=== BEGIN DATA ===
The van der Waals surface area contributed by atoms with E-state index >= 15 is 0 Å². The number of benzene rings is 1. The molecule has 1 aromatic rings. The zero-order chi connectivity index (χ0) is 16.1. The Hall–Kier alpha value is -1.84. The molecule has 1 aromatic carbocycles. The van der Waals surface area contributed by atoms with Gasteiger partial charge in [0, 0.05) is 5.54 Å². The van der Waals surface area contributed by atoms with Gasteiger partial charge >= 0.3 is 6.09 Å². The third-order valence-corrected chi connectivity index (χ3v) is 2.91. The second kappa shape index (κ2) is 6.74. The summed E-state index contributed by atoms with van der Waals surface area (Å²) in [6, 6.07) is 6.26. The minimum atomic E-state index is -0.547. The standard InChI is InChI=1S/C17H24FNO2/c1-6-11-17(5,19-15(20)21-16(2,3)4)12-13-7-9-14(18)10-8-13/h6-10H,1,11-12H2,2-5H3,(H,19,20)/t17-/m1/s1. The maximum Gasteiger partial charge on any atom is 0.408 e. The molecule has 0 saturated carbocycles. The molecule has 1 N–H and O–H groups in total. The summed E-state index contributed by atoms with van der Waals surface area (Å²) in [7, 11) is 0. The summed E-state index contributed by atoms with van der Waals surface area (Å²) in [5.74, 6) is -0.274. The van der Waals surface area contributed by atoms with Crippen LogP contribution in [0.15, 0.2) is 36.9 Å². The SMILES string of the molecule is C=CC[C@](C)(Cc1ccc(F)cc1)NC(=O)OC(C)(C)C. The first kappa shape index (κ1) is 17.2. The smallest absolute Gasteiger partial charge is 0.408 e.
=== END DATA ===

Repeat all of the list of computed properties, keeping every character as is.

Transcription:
The van der Waals surface area contributed by atoms with E-state index >= 15 is 0 Å². The number of benzene rings is 1. The molecule has 1 aromatic rings. The zero-order chi connectivity index (χ0) is 16.1. The Hall–Kier alpha value is -1.84. The molecule has 1 aromatic carbocycles. The van der Waals surface area contributed by atoms with Gasteiger partial charge in [0, 0.05) is 5.54 Å². The van der Waals surface area contributed by atoms with Gasteiger partial charge >= 0.3 is 6.09 Å². The third-order valence-corrected chi connectivity index (χ3v) is 2.91. The second kappa shape index (κ2) is 6.74. The summed E-state index contributed by atoms with van der Waals surface area (Å²) in [6, 6.07) is 6.26. The minimum atomic E-state index is -0.547. The standard InChI is InChI=1S/C17H24FNO2/c1-6-11-17(5,19-15(20)21-16(2,3)4)12-13-7-9-14(18)10-8-13/h6-10H,1,11-12H2,2-5H3,(H,19,20)/t17-/m1/s1. The maximum Gasteiger partial charge on any atom is 0.408 e. The molecule has 0 saturated carbocycles. The molecule has 1 N–H and O–H groups in total. The summed E-state index contributed by atoms with van der Waals surface area (Å²) in [7, 11) is 0. The summed E-state index contributed by atoms with van der Waals surface area (Å²) in [5.74, 6) is -0.274. The van der Waals surface area contributed by atoms with Crippen LogP contribution in [0.15, 0.2) is 36.9 Å². The SMILES string of the molecule is C=CC[C@](C)(Cc1ccc(F)cc1)NC(=O)OC(C)(C)C. The first kappa shape index (κ1) is 17.2. The smallest absolute Gasteiger partial charge is 0.408 e.